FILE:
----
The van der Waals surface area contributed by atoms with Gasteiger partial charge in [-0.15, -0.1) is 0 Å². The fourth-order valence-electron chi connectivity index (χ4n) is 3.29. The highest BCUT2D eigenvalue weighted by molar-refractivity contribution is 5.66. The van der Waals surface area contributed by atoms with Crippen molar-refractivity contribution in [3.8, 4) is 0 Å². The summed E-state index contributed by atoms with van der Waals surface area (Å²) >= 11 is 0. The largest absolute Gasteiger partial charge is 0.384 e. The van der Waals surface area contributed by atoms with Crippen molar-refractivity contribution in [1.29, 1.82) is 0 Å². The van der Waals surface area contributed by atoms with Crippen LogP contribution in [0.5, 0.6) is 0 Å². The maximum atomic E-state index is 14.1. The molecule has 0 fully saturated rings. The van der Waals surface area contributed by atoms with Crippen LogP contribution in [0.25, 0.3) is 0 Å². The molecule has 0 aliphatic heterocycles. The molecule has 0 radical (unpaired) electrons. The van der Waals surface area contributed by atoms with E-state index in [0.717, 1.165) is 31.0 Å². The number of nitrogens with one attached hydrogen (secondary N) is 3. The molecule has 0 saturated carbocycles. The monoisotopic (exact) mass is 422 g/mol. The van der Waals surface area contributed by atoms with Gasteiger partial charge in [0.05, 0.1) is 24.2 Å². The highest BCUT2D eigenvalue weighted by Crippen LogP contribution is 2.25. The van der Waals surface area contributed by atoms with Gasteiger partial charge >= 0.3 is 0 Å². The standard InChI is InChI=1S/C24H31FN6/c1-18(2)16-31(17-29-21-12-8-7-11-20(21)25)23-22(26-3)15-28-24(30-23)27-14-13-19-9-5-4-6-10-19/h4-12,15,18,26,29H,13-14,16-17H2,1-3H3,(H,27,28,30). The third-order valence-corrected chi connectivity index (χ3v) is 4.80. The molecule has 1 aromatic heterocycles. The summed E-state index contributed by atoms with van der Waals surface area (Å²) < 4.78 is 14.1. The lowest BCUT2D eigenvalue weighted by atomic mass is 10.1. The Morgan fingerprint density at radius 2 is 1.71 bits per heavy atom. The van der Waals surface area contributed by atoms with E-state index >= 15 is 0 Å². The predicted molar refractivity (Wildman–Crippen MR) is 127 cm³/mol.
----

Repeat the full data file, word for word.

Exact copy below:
The van der Waals surface area contributed by atoms with Gasteiger partial charge in [-0.15, -0.1) is 0 Å². The fourth-order valence-electron chi connectivity index (χ4n) is 3.29. The highest BCUT2D eigenvalue weighted by molar-refractivity contribution is 5.66. The van der Waals surface area contributed by atoms with Crippen molar-refractivity contribution in [3.8, 4) is 0 Å². The summed E-state index contributed by atoms with van der Waals surface area (Å²) >= 11 is 0. The largest absolute Gasteiger partial charge is 0.384 e. The van der Waals surface area contributed by atoms with Crippen molar-refractivity contribution in [1.29, 1.82) is 0 Å². The van der Waals surface area contributed by atoms with Crippen LogP contribution in [0.5, 0.6) is 0 Å². The maximum atomic E-state index is 14.1. The molecule has 0 fully saturated rings. The van der Waals surface area contributed by atoms with Crippen LogP contribution in [0.25, 0.3) is 0 Å². The molecule has 0 aliphatic heterocycles. The molecule has 0 radical (unpaired) electrons. The van der Waals surface area contributed by atoms with E-state index in [0.717, 1.165) is 31.0 Å². The number of nitrogens with one attached hydrogen (secondary N) is 3. The molecule has 0 saturated carbocycles. The monoisotopic (exact) mass is 422 g/mol. The van der Waals surface area contributed by atoms with Gasteiger partial charge in [0.05, 0.1) is 24.2 Å². The highest BCUT2D eigenvalue weighted by Crippen LogP contribution is 2.25. The van der Waals surface area contributed by atoms with Gasteiger partial charge >= 0.3 is 0 Å². The standard InChI is InChI=1S/C24H31FN6/c1-18(2)16-31(17-29-21-12-8-7-11-20(21)25)23-22(26-3)15-28-24(30-23)27-14-13-19-9-5-4-6-10-19/h4-12,15,18,26,29H,13-14,16-17H2,1-3H3,(H,27,28,30). The third-order valence-corrected chi connectivity index (χ3v) is 4.80. The molecule has 1 aromatic heterocycles. The summed E-state index contributed by atoms with van der Waals surface area (Å²) < 4.78 is 14.1. The lowest BCUT2D eigenvalue weighted by atomic mass is 10.1. The Morgan fingerprint density at radius 2 is 1.71 bits per heavy atom. The van der Waals surface area contributed by atoms with E-state index >= 15 is 0 Å². The predicted molar refractivity (Wildman–Crippen MR) is 127 cm³/mol.